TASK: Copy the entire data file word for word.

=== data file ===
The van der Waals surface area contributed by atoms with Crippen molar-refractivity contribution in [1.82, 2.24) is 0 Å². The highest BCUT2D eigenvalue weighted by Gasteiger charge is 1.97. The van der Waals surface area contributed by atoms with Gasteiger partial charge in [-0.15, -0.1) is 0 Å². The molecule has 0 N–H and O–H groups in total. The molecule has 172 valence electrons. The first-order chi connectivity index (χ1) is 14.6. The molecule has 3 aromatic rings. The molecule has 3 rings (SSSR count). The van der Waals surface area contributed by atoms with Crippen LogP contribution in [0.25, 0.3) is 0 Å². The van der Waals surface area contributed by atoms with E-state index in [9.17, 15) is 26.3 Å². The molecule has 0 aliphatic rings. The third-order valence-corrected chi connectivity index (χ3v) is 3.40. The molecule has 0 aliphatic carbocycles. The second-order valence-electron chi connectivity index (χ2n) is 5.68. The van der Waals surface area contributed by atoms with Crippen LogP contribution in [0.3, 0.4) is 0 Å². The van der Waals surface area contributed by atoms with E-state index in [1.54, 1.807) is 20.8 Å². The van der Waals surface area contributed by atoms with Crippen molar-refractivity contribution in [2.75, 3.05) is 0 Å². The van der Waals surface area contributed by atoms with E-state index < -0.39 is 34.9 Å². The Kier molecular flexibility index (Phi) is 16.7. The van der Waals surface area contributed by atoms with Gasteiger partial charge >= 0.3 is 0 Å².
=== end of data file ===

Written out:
The van der Waals surface area contributed by atoms with Crippen molar-refractivity contribution in [1.82, 2.24) is 0 Å². The highest BCUT2D eigenvalue weighted by Gasteiger charge is 1.97. The van der Waals surface area contributed by atoms with Gasteiger partial charge in [-0.15, -0.1) is 0 Å². The molecule has 0 N–H and O–H groups in total. The molecule has 172 valence electrons. The first-order chi connectivity index (χ1) is 14.6. The molecule has 3 aromatic rings. The molecule has 3 rings (SSSR count). The van der Waals surface area contributed by atoms with Crippen LogP contribution in [0.25, 0.3) is 0 Å². The van der Waals surface area contributed by atoms with E-state index in [9.17, 15) is 26.3 Å². The molecule has 0 aliphatic rings. The third-order valence-corrected chi connectivity index (χ3v) is 3.40. The molecule has 0 aliphatic carbocycles. The second-order valence-electron chi connectivity index (χ2n) is 5.68. The van der Waals surface area contributed by atoms with Crippen LogP contribution in [0.3, 0.4) is 0 Å². The van der Waals surface area contributed by atoms with E-state index in [1.54, 1.807) is 20.8 Å². The van der Waals surface area contributed by atoms with Crippen molar-refractivity contribution in [2.75, 3.05) is 0 Å². The van der Waals surface area contributed by atoms with E-state index < -0.39 is 34.9 Å². The Kier molecular flexibility index (Phi) is 16.7. The van der Waals surface area contributed by atoms with Gasteiger partial charge >= 0.3 is 0 Å².